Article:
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A ‘bonkers waste of money’?

The University of Oxford and the British government have come under fire for spending £300,000 on a study showing that 'ducks like water' (see e.g. The Guardian). The Taxpayer's Alliance has issued a statement pillorying this 'bonkers waste of money', and on surface it sounds like they're right. However, when you look deeper it becomes apparent that the type of research which was performed may well be of great value.

To see why, we have to look at the big picture of modern faming practices. During the 20th Century, market forces caused a race to the bottom in terms of animal suffering. Some farms pushed the boundaries of how densely they could pack in the animals and how few resources were needed per animal, forcing other farms to either follow suit or go bankrupt. The result was the rise of 'Factory Farming'.
Many ducks are farmed in the UK, with the largest producer raising 8 million ducks each year. Critics have pointed out serious ethical concerns when raising vast numbers of ducks in intensely crowded enclosures. Many of these concerns are the same as for the raising of chickens, but there are unique issues connected to the fact that ducks are naturally water dwelling animals and need access to water in order to keep clean. Ponds would work in theory, but in practice they are very expensive and rapidly become filthy.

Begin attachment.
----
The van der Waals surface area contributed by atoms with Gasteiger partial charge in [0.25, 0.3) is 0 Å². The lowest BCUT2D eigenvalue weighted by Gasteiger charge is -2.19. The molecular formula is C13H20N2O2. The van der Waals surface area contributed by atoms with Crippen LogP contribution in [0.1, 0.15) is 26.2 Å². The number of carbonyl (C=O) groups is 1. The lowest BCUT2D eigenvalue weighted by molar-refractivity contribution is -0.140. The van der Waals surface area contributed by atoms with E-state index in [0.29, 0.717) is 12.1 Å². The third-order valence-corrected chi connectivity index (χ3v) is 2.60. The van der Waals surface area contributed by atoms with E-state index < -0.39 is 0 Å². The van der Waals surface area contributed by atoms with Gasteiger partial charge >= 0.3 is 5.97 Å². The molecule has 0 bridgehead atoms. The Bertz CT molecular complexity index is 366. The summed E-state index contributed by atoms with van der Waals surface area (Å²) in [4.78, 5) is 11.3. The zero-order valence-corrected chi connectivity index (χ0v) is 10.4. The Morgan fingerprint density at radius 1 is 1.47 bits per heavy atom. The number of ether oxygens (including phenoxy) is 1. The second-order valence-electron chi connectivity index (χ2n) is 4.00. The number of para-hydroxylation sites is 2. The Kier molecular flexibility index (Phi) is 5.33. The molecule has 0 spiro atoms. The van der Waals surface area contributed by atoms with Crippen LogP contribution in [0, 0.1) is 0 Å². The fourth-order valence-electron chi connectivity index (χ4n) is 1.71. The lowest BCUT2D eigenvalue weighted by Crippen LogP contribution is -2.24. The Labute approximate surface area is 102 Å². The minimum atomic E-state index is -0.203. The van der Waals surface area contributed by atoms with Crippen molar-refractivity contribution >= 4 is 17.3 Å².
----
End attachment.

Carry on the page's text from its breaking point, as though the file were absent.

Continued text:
This brings us back to the recent research, which was commissioned by the government in order to see how important access to water really is for ducks and to consider the alternate ways of achieving this. The study involved ducks who had access to a water trough, a pond and a shower, and it found that surprisingly, they spent more time under the shower than in the pond. It thus seems that the ducks prefer the shower to swimming in the pond and that showers might therefore be a cheap and effective way of meeting their water-dwelling needs. This has the potential to form the basis for new legislation concerning the keeping of ducks and the improvement of hundreds of millions of duck lives. Far from being a 'bonkers waste of money', this research seems to be of great moral importance.

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